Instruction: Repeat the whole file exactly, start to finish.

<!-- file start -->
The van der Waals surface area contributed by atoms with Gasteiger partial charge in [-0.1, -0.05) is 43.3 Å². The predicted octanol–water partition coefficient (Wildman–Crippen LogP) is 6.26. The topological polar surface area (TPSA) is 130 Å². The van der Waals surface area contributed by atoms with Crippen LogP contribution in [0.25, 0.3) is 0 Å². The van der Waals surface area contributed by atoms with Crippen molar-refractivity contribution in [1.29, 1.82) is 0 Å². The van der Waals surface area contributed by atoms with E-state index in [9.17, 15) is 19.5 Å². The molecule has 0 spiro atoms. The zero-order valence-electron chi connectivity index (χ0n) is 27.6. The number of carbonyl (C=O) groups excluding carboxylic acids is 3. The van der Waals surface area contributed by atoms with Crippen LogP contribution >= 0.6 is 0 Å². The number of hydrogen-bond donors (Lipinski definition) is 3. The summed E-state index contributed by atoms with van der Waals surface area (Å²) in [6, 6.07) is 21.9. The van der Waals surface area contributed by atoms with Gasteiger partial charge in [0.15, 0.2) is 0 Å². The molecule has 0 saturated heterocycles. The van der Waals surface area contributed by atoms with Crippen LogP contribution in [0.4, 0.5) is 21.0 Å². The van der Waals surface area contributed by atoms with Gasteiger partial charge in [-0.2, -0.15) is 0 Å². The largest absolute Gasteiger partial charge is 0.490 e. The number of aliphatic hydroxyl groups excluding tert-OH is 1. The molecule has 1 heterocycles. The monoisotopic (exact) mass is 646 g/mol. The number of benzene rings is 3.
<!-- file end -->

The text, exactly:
The van der Waals surface area contributed by atoms with Gasteiger partial charge in [-0.1, -0.05) is 43.3 Å². The predicted octanol–water partition coefficient (Wildman–Crippen LogP) is 6.26. The topological polar surface area (TPSA) is 130 Å². The van der Waals surface area contributed by atoms with Crippen LogP contribution in [0.25, 0.3) is 0 Å². The van der Waals surface area contributed by atoms with Crippen molar-refractivity contribution in [1.29, 1.82) is 0 Å². The van der Waals surface area contributed by atoms with E-state index in [9.17, 15) is 19.5 Å². The molecule has 0 spiro atoms. The zero-order valence-electron chi connectivity index (χ0n) is 27.6. The number of carbonyl (C=O) groups excluding carboxylic acids is 3. The van der Waals surface area contributed by atoms with Crippen LogP contribution >= 0.6 is 0 Å². The number of hydrogen-bond donors (Lipinski definition) is 3. The summed E-state index contributed by atoms with van der Waals surface area (Å²) in [6, 6.07) is 21.9. The van der Waals surface area contributed by atoms with Gasteiger partial charge in [0.15, 0.2) is 0 Å². The molecule has 0 saturated heterocycles. The van der Waals surface area contributed by atoms with Crippen LogP contribution in [0.4, 0.5) is 21.0 Å². The van der Waals surface area contributed by atoms with Gasteiger partial charge in [-0.2, -0.15) is 0 Å². The largest absolute Gasteiger partial charge is 0.490 e. The number of aliphatic hydroxyl groups excluding tert-OH is 1. The molecule has 1 heterocycles. The monoisotopic (exact) mass is 646 g/mol. The number of benzene rings is 3.